Ruby Cocoa Run Loop

Hello,

I’ve been inspired by reading:

http://www.rubycocoa.com/mastering-cocoa-with-ruby/1

But I don’t really want to have to build an application that’s a ruby
console.

I’d like to be able to fire up the NSApplication’s run loop from
within a new NSThread. My thinking is that if I do this from IRB, I
can then continue to use the original thread. I’ll have a proper
application run loop that’s able to respond to events, but I’ll also
be able to continue developing code live within irb. Obviously, I’ll
have to be very careful in interacting with the main application, but
I think it ought to be possible with:

performSelectorOnMainThread_withObject_waitUntilDone.

:slight_smile: I suspect I’m being naive in the extreme to even expect this to
work. But as an optimist, I thought I’d see what happened if I tried.
Here’s my code:

class ApplicationRunner < OSX::NSObject
def run
pool = OSX::NSAutoreleasePool.alloc.init
NSApplication.sharedApplication.run
pool.release
end
end

runner = ApplicationRunner.alloc.init
OSX::NSThread.detachNewThreadSelector_toTarget_withObject(:exit,
runner, nil)

And here’s some output from it:

Object 0x54df40 of class NSCFString autoreleased with no pool in
2007-01-03 23:30:42.207 irb[4904] *** _NSAutoreleaseNoPool():
place - just leaking
Object 0x54f7d0 of class NSCFString autoreleased with no pool in
place - just leaking
2007-01-03 23:30:42.210 irb[4904] *** _NSAutoreleaseNoPool():
Object 0x54f7b0 of class NSException autoreleased with no pool in
place - just leaking
2007-01-03 23:30:42.210 irb[4904] *** Uncaught exception:
<RBException_SystemExit> exit

Which isn’t too hopeful.

Is this just a silly idea? Can anyone suggest what I’m doing wrong
(no doubt, quite a lot of things), or a better approach to this?

Cheers,
Benjohn

On 1/3/07, Benjohn B. [email protected] wrote:

I’d like to be able to fire up the NSApplication’s run loop from
within a new NSThread.

I can’t comment on any Mac-specific code, but in my experience mixing
threading/event models rarely works. Things like select() get
confused.

Spooq:

On 1/3/07, Benjohn B. [email protected] wrote:

I’d like to be able to fire up the NSApplication’s run loop from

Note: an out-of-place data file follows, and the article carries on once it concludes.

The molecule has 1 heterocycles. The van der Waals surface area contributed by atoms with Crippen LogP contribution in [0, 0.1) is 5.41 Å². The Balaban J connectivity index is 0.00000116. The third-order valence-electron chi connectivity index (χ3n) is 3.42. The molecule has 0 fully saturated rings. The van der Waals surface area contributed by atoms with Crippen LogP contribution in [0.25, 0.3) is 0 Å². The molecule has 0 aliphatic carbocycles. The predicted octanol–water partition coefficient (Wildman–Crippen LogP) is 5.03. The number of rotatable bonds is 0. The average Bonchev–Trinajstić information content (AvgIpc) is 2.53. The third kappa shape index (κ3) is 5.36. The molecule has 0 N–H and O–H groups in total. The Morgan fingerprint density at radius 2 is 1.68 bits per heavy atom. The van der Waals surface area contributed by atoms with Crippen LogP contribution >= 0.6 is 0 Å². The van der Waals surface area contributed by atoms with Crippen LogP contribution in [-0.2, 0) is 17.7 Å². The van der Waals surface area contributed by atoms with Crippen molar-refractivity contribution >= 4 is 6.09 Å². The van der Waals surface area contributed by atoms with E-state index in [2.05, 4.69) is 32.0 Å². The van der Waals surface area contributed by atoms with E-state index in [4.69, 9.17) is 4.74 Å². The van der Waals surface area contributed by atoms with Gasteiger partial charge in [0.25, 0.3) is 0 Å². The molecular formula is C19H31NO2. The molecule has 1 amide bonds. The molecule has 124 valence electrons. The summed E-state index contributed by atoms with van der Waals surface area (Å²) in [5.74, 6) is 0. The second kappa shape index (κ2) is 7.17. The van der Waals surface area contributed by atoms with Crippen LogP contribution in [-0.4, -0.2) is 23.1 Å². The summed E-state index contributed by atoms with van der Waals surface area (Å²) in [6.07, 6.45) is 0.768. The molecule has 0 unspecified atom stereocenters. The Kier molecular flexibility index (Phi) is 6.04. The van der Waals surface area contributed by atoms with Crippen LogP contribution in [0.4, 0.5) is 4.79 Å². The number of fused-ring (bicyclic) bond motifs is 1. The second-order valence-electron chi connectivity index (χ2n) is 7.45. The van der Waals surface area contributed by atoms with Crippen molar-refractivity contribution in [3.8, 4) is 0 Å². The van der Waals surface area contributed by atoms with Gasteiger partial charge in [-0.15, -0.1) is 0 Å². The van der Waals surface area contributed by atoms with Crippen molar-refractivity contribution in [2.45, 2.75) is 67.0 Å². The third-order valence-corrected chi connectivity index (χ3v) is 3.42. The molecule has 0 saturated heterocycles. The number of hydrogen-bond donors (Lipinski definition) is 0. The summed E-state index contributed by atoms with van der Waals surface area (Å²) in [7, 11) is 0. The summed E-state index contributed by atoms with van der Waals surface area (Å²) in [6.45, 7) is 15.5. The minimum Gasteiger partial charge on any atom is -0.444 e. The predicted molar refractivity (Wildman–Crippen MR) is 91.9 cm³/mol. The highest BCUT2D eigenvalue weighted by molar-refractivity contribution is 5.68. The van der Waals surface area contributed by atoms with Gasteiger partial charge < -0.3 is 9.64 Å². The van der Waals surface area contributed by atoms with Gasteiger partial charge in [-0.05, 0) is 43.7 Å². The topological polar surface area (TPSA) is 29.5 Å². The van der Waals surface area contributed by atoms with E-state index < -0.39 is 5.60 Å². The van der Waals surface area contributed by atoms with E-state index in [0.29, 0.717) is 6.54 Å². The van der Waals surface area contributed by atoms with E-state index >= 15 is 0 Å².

within a new NSThread.

I can’t comment on any Mac-specific code, but in my experience mixing
threading/event models rarely works. Things like select() get
confused.

I’ve realised two things.

First, I don’t know what’s going on - I’m reading the big Cocoa
Programming book by Scott Anguish et al, and it’s helping. There’s lots
about the cocoa / objective c run time interface at the back. I presume
this is how the Ruby Cocoa bridge works. Anyway, it’s interesting, and
perhaps it’ll help. I suspect that at least one problem is that the Ruby
interpreter is unlikely to be thread safe and re-entrant. Perhaps it is,
I don’t know.

Second, starting a thread is just one approach. What I’m after is a
minimal way of:

  • Getting the application loop going while also
  • Continuing to have IRB interaction.

So I’ll keep on working on that :slight_smile:

Cheers,
Benjohn

On 1/4/07, [email protected] [email protected] wrote:

First, I don’t know what’s going on - I’m reading the big Cocoa
Programming book by Scott Anguish et al, and it’s helping. There’s lots
about the cocoa / objective c run time interface at the back. I presume
this is how the Ruby Cocoa bridge works. Anyway, it’s interesting, and
perhaps it’ll help. I suspect that at least one problem is that the Ruby
interpreter is unlikely to be thread safe and re-entrant. Perhaps it is,
I don’t know.

There are just so many ways and places it could be breaking, I would
try not to get involved with any of them :stuck_out_tongue:

Second, starting a thread is just one approach. What I’m after is a
minimal way of:

  • Getting the application loop going while also
  • Continuing to have IRB interaction.

Perhaps you could invert the problem, and put a widget in your app
that allowed you to type in code and eval it? You could probably
emulate a terminal-style interface without much effort.

Spooq:

Perhaps you could invert the problem, and put a widget in your app
that allowed you to type in code and eval it? You could probably
emulate a terminal-style interface without much effort.

It’s a good plan and I definitely could do that. In fact, the original
inspiration to do this came from an article that followed your
suggestion. I don’t want to do that however because it seems
restrictive.

My way round, I can have a re-usable component that you can “require”,
that will give you an application run loop. If you happen to be using it
from IRB, you can continue to explore and poke about with the
application. You could also fire it up from a script, or have your unit
tests making use of it.

The other way round (your inverted suggestion), I’ve got a basic
application that includes a console. Unfortunately, I loose the tools
I’m used to having available from a terminal prompt, and I think it
would restrict using it from a finished script or from a unit test, etc.

I’m sure there’s more to it than that, but I can’t put my finger on it.
Or I’m just being stubborn :slight_smile:

Cheers,
Benjohn

On Jan 4, 2007, at 5:09 AM, [email protected] wrote:

The other way round (your inverted suggestion), I’ve got a basic
application that includes a console. Unfortunately, I loose the tools
I’m used to having available from a terminal prompt, and I think it
would restrict using it from a finished script or from a unit test,
etc.

This is just a wild guess, but I wonder whether you could use the
iTerm framework (http://sourceforge.net/projects/iterm/) to embed a
console in your app. I suppose (because I haven’t tried it) that you
could instantiate a console using Ruby. It wouldn’t really help in
IRB’ing your running Ruby app, but it might at least let you have a
real shell that you (or your users) would interact with, still inside
your app.

–John